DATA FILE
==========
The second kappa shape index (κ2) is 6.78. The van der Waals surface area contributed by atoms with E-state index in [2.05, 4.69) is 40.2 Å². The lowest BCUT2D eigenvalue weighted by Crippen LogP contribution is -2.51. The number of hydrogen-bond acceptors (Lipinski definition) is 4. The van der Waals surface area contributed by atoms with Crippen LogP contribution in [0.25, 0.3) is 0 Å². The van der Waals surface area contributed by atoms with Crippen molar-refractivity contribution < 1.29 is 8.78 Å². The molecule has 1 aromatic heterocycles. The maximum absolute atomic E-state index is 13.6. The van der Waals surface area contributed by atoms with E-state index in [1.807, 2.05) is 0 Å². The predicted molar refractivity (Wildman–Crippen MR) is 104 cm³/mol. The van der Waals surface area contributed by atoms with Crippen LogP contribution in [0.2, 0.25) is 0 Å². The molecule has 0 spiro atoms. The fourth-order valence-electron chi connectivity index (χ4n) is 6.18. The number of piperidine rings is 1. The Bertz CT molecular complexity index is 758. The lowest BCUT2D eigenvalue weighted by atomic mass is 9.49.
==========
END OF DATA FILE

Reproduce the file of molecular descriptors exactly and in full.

The second kappa shape index (κ2) is 6.78. The van der Waals surface area contributed by atoms with E-state index in [2.05, 4.69) is 40.2 Å². The lowest BCUT2D eigenvalue weighted by Crippen LogP contribution is -2.51. The number of hydrogen-bond acceptors (Lipinski definition) is 4. The van der Waals surface area contributed by atoms with Crippen LogP contribution in [0.25, 0.3) is 0 Å². The van der Waals surface area contributed by atoms with Crippen molar-refractivity contribution < 1.29 is 8.78 Å². The molecule has 1 aromatic heterocycles. The maximum absolute atomic E-state index is 13.6. The van der Waals surface area contributed by atoms with E-state index in [1.807, 2.05) is 0 Å². The predicted molar refractivity (Wildman–Crippen MR) is 104 cm³/mol. The van der Waals surface area contributed by atoms with Crippen LogP contribution in [0.2, 0.25) is 0 Å². The molecule has 0 spiro atoms. The fourth-order valence-electron chi connectivity index (χ4n) is 6.18. The number of piperidine rings is 1. The Bertz CT molecular complexity index is 758. The lowest BCUT2D eigenvalue weighted by atomic mass is 9.49.